Re: [3/3 PATCH] Kprobes: User space probes support- single stepping out-of-line

From: Prasanna S Panchamukhi
Date: Tue Mar 21 2006 - 07:20:17 EST

On Tue, Mar 21, 2006 at 02:05:21AM -0800, Andrew Morton wrote:
> Prasanna S Panchamukhi <prasanna@xxxxxxxxxx> wrote:
> >
> > >
> > > > > > + addr = (kprobe_opcode_t *)kmap_atomic(page, KM_USER1);
> > > > > > + addr = (kprobe_opcode_t *)((unsigned long)addr +
> > > > > > + (unsigned long)(uprobe->offset & ~PAGE_MASK));
> > > > > > + *addr = opcode;
> > > > > > + /*TODO: flush vma ? */
> > > > >
> > > > > flush_dcache_page() would be needed.
> > > > >
> > > > > But then, what happens if the page is shared by other processes? Do they
> > > > > all start taking debug traps?
> > > >
> > > > Yes, you are right. I think single stepping inline was a bad idea, disarming
> > > > the probe looks to be a better option
> > > >
> > >
> > > You skipped my second question?
> >
> > There is a small window in which other processor will not be able to see
> > the breakpoint if we are single step inline. But since single stepping inline
> > is a bad idea, we will disarm the probe forever (replace with original instrcution) if we cannot single step out-of-line.
> > Any suggestions?
> This doesn't appear to be working.
> Let's go back in time and pretend that these patches were never written,
> OK? We're standing around the water cooler saying "hey, wouldn't it be
> cool if someone did X". You guys are way too far into this and you keep on
> leaving everyone else behind. When I try to drag you up, you resist ;)
> So let me rephrase, and thrash around in the dark a little more.
> >From my reading of the code (and thus far that's my _only_ source of this
> information) it appears that a design decision has been made (for reasons
> which have yet to be disclosed) that the way to implement this (yet to be
> described) requirement is to set user breakpoints upon particular
> instructions within executables. System-wide, for all processes and
> threads.
> There are other things that could have been done. For example, you might
> have chosen to set breakpoints upon a particular virtual address within a
> heavyweight process. That's a process-oriented viewpoint, rather than a
> file-oriented one, if you like.
> This raises interesting questions, like
> - How come that decision was made? Why _is_ this an executable-oriented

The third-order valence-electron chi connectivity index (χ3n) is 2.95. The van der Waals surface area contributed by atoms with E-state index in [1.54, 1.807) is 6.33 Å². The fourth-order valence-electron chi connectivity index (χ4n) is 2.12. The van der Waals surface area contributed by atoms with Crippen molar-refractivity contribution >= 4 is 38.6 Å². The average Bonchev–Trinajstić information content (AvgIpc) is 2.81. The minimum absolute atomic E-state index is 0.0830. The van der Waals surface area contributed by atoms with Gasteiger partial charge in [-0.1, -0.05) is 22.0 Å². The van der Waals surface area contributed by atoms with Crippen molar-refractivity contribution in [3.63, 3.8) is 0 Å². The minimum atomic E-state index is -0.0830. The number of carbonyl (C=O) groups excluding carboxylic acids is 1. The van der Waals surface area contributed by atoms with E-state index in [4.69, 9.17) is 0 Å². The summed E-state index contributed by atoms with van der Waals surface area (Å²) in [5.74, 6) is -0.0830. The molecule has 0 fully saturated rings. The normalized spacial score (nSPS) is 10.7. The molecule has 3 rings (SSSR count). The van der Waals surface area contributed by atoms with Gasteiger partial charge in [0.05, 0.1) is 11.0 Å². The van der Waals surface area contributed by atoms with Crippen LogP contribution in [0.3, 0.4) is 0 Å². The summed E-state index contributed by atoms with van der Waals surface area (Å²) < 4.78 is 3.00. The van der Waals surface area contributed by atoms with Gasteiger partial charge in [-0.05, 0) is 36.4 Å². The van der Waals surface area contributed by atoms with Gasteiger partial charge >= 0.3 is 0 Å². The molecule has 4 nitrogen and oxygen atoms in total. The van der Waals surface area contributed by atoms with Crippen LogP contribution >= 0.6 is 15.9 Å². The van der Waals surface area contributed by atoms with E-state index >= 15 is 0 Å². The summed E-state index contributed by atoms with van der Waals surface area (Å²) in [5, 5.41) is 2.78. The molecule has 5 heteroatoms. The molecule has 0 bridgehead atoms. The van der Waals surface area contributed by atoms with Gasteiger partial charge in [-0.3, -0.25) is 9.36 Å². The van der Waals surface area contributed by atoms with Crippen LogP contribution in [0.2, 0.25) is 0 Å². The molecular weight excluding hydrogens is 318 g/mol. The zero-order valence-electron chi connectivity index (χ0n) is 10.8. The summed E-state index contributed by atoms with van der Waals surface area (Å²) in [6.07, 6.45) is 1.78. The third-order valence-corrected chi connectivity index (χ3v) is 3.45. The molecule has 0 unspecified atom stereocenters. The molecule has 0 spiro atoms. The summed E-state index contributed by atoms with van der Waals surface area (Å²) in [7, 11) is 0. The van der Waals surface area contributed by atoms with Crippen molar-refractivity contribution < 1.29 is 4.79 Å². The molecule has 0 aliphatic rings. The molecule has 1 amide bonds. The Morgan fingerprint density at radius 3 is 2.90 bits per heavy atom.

> rather than process-oriented thing? Richard has covered that somewhat.
> - What happens if the executable is writeably mapped?
> - What happens if someone writes to the executable? (I think both
> of these were disallowed in the implementation-which-is-not-to-be-named).
> - What happens if different processes map the executable at different
> addresses?
> - Various other things which you've thought of and I haven't and which it
> would be REALLY interesting to hear about.
> But this is just one example. I don't think I'm being too picky here - my
> reaction on seeing all this stuff was, basically, "wtf is all this code
> for?". References to dprobes won't help, sorry - I've never looked at
> dprobes and I don't know anyone apart from you guys who has.
> What I'm asking you for is a description of what problem we're trying to
> solve and how this code solves that problem. It is hard, it is inefficient
> and, worse, it is error-prone for us to try to work all that out from a
> particular implementation.


The basic need is to provide infrastructure for user-space dynamic
instrumentation. As with kprobes, there is no need to recompile or
restart applications for instrumentation, under a debugger for instance.

Possible approaches which were looked up

1. Attaching or loading the application into a tool.

In this method the user application must be loaded into a
tool or the tool is attached to already running application. Before
the user can instrument an application the user should decide what that
instrumentation will consist of. Dynaprof uses such a mechanism.

2. Using a "jump" instruction to a trampoline and trampoline executing
the instrumented code in user-space.

Eg: Paradyn tool. (

Issues with method 1 and 2 are:

* Induces Intel erratum E49 where the other processors see
stale data while one processor replaces the jump instruction.
* Instruction can only be replaced atomically if the size of
the jump instruction is greater than or equal to the original
* Other processors need to be stopped if the "jump" instruction size
is less than the original instruction.

3. Using breakpoint instruction Using a breakpoint instruction and
executing the instrumentation code from within the breakpoint handler
in the interrupt context.

The advantages of the approach (3) taken, apart from what Suparna listed
earlier in this thread
- User is able to collect user-space data and kernel space data using the
same instrumenation code and getting a complete picture
- Probes are visible across fork() syscall.

Richard's mail earlier in this thread details the per process Vs per
executable file based probe.

This is just an RFC and we are looking for suggestions (like Christoph's).


Prasanna S Panchamukhi
Linux Technology Center
India Software Labs, IBM Bangalore
Email: prasanna@xxxxxxxxxx
Ph: 91-80-51776329
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